|5th Grade Measurements|
One area of fifth grade math that is full of possibilities is measurement. There are basic units of measurement that fifth graders must know, but the possible activities are endless. Regardless of what teachers choose to do in the classroom to reinforce measurement skills, or what they realistically have time for, parents have the chance to continue to reinforce measurement at home.
Students will be learning about units of measurement and converting from one unit to another. They’ll be asked to use both US Customary and Metric units of length, weight, capacity, and temperature and to convert among them as needed. They’ll also do more with elapsed time and learn to apply it to real life situations. Students at younger levels don’t always fully understand why it’s necessary to understand how to calculate elapsed time, but older students can begin to see the real value of such a skill. How much time do I have until practice? How many days did it take to complete the project? Fifth grade students will also practice calculating measurements when it comes to area, perimeter and volume. Finally, students will gather new fifth grade math terms to build their existing vocabulary.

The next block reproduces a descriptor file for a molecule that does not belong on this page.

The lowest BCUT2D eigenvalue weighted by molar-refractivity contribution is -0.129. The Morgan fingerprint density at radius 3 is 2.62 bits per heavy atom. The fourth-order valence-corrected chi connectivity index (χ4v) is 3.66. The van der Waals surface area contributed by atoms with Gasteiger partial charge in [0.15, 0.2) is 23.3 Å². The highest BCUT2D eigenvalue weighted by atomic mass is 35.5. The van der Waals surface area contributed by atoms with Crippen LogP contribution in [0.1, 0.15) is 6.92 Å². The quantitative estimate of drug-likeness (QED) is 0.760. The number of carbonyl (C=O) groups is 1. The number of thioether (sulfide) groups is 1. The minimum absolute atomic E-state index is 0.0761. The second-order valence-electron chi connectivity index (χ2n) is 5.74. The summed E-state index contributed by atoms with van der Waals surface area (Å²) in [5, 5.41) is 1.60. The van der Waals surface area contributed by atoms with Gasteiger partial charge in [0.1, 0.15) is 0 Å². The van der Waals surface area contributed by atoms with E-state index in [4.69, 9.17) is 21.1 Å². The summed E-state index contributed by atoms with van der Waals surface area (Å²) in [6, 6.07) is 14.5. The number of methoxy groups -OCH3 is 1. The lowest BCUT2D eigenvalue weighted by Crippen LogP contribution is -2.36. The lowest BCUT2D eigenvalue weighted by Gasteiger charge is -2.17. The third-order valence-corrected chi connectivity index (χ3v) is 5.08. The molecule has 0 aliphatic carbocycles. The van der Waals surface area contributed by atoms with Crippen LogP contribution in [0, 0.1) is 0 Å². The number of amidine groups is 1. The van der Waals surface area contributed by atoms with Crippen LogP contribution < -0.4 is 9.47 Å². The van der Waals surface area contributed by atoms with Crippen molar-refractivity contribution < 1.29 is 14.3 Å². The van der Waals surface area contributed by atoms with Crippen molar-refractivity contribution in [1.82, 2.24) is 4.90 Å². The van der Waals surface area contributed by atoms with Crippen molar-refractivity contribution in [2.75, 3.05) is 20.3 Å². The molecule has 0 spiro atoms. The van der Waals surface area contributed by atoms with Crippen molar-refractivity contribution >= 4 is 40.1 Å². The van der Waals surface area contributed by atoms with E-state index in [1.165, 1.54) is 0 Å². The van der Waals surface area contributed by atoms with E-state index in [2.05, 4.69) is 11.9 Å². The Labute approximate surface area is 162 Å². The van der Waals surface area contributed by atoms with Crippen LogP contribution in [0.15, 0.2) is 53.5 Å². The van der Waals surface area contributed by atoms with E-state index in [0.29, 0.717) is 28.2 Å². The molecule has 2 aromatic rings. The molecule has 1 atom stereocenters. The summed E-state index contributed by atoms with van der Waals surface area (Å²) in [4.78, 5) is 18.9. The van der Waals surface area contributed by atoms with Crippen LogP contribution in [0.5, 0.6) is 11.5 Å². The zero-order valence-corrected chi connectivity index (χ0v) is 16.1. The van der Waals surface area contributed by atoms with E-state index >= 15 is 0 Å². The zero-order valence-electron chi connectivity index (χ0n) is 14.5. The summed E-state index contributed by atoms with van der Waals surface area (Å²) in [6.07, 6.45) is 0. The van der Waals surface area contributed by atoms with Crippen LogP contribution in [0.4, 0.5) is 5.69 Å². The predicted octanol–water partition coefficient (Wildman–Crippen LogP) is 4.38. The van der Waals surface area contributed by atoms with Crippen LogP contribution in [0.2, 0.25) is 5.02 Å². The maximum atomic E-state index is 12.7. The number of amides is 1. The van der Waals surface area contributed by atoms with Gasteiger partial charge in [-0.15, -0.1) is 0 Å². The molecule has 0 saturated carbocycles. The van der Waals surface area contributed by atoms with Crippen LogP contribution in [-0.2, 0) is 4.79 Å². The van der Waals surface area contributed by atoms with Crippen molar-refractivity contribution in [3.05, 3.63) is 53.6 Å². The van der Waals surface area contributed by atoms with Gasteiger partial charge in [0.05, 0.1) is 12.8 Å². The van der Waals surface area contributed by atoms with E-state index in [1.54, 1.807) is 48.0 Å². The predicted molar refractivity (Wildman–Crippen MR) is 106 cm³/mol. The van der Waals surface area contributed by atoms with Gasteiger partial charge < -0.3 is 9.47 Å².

So, how can all of this be practiced at home? Think about all the times you use measurement during the day: weighing yourself on the scale, checking the time to see how long you have to get ready, measuring ingredients for dinner, using a tape measure for a building project. Children can get involved in all of these activities. It is a great opportunity to learn more about measurement in the real world.